Cold Callers on the phone have graduated from being a nuisance to being one of the most serious threats to peoples’ wealth and, probably worse, to the theft of their identity. This is now seen to be so potentially serious that the UK government are ‘exploring options to provide free devices to people identified as being at higher risk of financial damage and personal distress as a result of nuisance calls’. You can read more here.

Types of Phone Scams

There is a link from each Type listed that gives a more detailed explanation of how these scams are perpetrated.

Vishing: You receive a phone call from what appears to be a legitimate company, bank or police. They will try to persuade you that there is a problem with your account (or some similar, almost credible tale) and will ask you to transfer money to a safe account (to which they have access and can withdraw your money).

Courier scams: You will get an unsolicited call or text saying your card has been compromised, used fraudulently and your card needs to be collected urgently.

Number spoofing: Scammers employ cheaply-available technology to mimic the telephone number of the organisation they want to impersonate and then make it appear on the victim’s caller ID display.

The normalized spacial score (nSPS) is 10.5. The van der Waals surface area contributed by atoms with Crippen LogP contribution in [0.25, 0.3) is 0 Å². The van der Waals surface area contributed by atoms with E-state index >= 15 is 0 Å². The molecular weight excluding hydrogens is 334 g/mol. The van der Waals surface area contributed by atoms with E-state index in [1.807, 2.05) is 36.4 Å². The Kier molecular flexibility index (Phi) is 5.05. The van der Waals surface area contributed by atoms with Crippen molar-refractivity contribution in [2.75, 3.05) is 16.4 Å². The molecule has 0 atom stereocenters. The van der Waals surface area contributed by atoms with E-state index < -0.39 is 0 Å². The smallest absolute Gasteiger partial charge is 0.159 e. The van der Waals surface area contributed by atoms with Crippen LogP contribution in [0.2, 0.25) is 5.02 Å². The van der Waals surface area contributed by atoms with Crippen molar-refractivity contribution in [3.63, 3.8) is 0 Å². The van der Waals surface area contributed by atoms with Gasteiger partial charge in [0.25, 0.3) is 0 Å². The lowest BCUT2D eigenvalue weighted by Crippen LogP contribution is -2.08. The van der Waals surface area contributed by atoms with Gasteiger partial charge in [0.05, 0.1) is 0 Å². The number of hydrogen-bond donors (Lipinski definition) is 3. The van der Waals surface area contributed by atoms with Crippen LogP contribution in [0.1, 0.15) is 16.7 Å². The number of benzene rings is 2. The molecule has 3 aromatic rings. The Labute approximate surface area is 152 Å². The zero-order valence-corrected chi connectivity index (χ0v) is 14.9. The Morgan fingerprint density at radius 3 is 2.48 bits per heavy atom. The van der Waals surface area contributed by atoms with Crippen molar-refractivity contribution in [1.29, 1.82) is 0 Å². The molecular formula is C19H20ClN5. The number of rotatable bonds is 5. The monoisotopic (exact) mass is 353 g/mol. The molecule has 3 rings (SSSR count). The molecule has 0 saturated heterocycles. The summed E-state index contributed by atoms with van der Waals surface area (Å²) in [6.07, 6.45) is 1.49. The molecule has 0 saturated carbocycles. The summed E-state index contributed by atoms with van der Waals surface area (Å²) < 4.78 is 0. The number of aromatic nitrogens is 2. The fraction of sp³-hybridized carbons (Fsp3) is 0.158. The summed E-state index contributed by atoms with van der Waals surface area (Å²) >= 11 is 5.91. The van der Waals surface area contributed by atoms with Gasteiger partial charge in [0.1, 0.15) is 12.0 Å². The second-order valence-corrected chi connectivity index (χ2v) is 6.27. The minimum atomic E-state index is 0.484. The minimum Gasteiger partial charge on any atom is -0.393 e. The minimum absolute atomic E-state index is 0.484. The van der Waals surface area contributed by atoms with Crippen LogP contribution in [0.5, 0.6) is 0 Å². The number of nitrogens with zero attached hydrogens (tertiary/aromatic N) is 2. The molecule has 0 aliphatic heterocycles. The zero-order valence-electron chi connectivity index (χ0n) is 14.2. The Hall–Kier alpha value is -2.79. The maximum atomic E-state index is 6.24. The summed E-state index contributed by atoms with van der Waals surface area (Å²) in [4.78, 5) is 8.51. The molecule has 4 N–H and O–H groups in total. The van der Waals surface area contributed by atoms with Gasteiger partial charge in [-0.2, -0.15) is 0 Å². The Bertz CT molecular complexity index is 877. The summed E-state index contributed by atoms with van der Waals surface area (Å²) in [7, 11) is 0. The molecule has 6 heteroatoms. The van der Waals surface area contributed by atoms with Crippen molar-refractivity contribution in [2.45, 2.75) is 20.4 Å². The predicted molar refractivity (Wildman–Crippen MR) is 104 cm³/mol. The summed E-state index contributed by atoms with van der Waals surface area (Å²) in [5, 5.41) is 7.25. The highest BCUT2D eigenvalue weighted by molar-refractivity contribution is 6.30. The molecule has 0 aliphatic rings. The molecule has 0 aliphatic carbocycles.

What should you do?

These fraudsters are trying to get you to reveal critical details that will enable them to access your card or bank account or steal your identity. Never give out your personal information in response to an incoming call, or rely upon the Caller ID as the sole means of identification, particularly if the caller asks you to carry out an action which might have financial consequences.

If someone rings you asking for this type of information, don’t provide it. Instead, hang up and call the phone number on your account statement, in the phone book, or on the company’s or government department’s website to check whether the call was genuine. Before making this call you must check that the line has been cleared. Connect a call to another number, for example, family or friend; use another phone; if neither of these is possible, wait at least 10 minutes before making the call.

Help to Stop Phone Scams

REPORT: scams and suspected scams to Action Fraud;  Tel:  0300 123 2040 or through their website: Action Fraud is the UK’s national reporting centre for fraud and internet crime. If debit cards, online banking or cheques are involved in the scam the consumer’s first step should be to contact their bank or credit card company.

Protect Yourself

Advice from Citizens Advice

  • Register your number with the Telephone Preference Service,  Tel:  0845 070 0707.
  • Report unsolicited marketing calls to the Information Commissioner’s Office,       Tel:   0303 123 1113.
  • Use a product to block telephone calls.
It is worth noting that the one off cost of one of these call-blocking devices is similar to the annual cost of a good computer antivirus.

Your Experiences

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